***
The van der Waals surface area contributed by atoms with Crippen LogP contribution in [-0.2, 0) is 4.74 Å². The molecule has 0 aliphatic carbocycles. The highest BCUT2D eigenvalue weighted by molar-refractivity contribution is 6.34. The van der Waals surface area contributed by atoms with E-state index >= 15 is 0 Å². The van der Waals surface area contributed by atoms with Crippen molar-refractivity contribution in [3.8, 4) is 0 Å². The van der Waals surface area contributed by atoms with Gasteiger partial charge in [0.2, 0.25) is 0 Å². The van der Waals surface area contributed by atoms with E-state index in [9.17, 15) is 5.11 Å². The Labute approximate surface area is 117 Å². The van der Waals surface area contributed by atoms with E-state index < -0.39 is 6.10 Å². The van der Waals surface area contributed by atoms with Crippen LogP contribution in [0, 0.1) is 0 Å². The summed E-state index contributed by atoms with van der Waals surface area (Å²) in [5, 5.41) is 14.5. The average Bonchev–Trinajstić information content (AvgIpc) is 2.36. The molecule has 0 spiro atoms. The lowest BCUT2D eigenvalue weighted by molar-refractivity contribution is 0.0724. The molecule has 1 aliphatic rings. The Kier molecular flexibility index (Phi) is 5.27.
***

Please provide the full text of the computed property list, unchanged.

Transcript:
The van der Waals surface area contributed by atoms with Crippen LogP contribution in [-0.2, 0) is 4.74 Å². The molecule has 0 aliphatic carbocycles. The highest BCUT2D eigenvalue weighted by molar-refractivity contribution is 6.34. The van der Waals surface area contributed by atoms with E-state index >= 15 is 0 Å². The van der Waals surface area contributed by atoms with Crippen molar-refractivity contribution in [3.8, 4) is 0 Å². The van der Waals surface area contributed by atoms with Gasteiger partial charge in [0.2, 0.25) is 0 Å². The van der Waals surface area contributed by atoms with E-state index in [9.17, 15) is 5.11 Å². The Labute approximate surface area is 117 Å². The van der Waals surface area contributed by atoms with E-state index < -0.39 is 6.10 Å². The van der Waals surface area contributed by atoms with Crippen LogP contribution in [0, 0.1) is 0 Å². The summed E-state index contributed by atoms with van der Waals surface area (Å²) in [5, 5.41) is 14.5. The average Bonchev–Trinajstić information content (AvgIpc) is 2.36. The molecule has 0 spiro atoms. The lowest BCUT2D eigenvalue weighted by molar-refractivity contribution is 0.0724. The molecule has 1 aliphatic rings. The Kier molecular flexibility index (Phi) is 5.27.